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Legislative Assembly for the ACT: 2010 Week 05 Hansard (Thursday, 6 May 2010) . . Page.. 1855 ..

Justice Centre, what forms of staff training are required to reduce the incidence of force required to manage the behaviour of detainees. This will look at de-escalation, the use of force-type training, how strategies can be used to de-escalate situations and, as the recommendation says, reducing the incidence of force needing to be used to manage behaviour.

There was a question around the number of young people who had been strip-searched or restrained during the year. This question was taken on notice and the response which we received back from the minister noted that there had been 139 strip searches conducted during 2009 and there were 44 incidents of force being used on 24 young detainees. I hope that in the next report we will see a reduction in that and that the recommendation from the committee is considered in reducing the number of these incidents.

In the same portfolio we also looked at some family support programs which are offered and, in particular, the adolescent day unit. This is a targeted intervention program. The day unit supports young people aged between 12 and 15. The committee was interested in why there have been fewer children supported through this program—421 received support in 2008-09 compared to 536 in 2007-08. The minister responded by noting that, due to the complexity of work that they had seen an increase in, this had had an impact on the throughput of numbers in the program. The committee has recommended that the government review the resourcing to the targeted intervention program, particularly to the adolescent day unit, to ensure that the quality of service can be provided to all vulnerable students needing support.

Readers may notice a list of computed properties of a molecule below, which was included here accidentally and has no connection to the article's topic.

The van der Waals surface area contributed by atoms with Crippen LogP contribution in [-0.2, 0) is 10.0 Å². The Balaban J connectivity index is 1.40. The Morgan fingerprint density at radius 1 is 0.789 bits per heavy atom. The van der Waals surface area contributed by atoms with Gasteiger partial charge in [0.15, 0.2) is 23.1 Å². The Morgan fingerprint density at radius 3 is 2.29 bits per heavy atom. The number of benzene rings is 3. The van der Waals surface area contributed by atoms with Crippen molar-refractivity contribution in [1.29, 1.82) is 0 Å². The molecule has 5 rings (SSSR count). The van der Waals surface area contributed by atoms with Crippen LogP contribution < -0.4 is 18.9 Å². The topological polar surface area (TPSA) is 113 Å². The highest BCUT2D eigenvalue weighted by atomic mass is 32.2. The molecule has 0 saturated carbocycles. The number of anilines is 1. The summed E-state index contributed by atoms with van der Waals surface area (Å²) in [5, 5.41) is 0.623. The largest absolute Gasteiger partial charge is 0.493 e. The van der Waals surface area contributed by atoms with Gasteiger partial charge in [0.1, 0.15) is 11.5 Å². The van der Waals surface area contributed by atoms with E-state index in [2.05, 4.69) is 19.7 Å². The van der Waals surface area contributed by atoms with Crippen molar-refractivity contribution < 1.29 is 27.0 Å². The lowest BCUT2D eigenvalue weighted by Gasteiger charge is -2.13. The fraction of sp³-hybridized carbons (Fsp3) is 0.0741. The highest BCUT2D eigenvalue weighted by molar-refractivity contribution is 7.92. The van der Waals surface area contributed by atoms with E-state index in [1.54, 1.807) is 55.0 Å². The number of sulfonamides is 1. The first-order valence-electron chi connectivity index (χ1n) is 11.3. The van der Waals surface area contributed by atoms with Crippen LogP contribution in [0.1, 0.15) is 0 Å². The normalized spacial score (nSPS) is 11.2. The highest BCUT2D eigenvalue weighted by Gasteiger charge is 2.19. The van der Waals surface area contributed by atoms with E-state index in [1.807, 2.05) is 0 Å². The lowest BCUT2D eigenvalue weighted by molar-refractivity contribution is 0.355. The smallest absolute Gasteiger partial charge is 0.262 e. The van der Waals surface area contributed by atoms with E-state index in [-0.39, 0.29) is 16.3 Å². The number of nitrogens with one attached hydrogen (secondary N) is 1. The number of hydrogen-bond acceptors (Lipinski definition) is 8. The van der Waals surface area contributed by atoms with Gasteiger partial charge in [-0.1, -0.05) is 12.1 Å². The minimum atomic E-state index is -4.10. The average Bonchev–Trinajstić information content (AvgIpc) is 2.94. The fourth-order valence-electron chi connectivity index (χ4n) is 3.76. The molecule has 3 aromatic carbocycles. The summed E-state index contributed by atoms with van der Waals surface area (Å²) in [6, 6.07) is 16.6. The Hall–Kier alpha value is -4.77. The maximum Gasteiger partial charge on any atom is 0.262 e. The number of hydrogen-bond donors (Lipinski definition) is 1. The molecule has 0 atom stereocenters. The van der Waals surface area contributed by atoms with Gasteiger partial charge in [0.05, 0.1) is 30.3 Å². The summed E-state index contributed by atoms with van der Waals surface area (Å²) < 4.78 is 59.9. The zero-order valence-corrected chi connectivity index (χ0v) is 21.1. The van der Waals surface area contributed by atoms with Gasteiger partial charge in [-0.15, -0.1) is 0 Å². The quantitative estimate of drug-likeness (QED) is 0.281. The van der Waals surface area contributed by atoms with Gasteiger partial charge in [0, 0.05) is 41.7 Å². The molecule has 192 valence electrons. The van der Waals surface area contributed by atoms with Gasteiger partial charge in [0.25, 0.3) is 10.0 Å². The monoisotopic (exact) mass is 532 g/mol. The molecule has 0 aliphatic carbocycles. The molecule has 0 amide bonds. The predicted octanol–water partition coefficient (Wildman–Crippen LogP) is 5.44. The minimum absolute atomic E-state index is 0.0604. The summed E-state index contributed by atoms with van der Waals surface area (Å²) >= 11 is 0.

The last issue I want to raise is in relation to the arts portfolio. This is an issue which came up during the estimates process. It was about the arts community having concerns about a conflict of interest for people who are on boards. There was some discussion around this. The committee has recommended that the ACT government report to the Legislative Assembly on the outcome of the review of arts organisation governance and the requirements that will be made regarding membership of the boards of arts organisations. There have been some concerns about this in the arts community and I think it is a matter that deserves consideration.

Once again, I would like to thank the committee secretary, Dr Sandra Lilburn. She has been very busy putting this report together, and obviously the previous report which I spoke to. She has done an excellent job in putting both of these reports together. I also thank my fellow committee members, the deputy chair, Jeremy Hanson—I should have noted before that you are the deputy chair—and Mary Porter. I thank them for their contributions to these inquiries.

MR HANSON (Molonglo) (11.13): I think the chair has covered most of the issues. The only one I will turn to in particular is that of class sizes. The government has said that it is aiming towards an average class size of 21. I think that further investigation is required to see exactly how the government is calculating those figures. There is a big difference between an average class size of 21 and a maximum class size of 21.

The difference is, I think, that there is a concern—and this was expressed by the union the other day—that the government are, in a sense, cooking the books to make the

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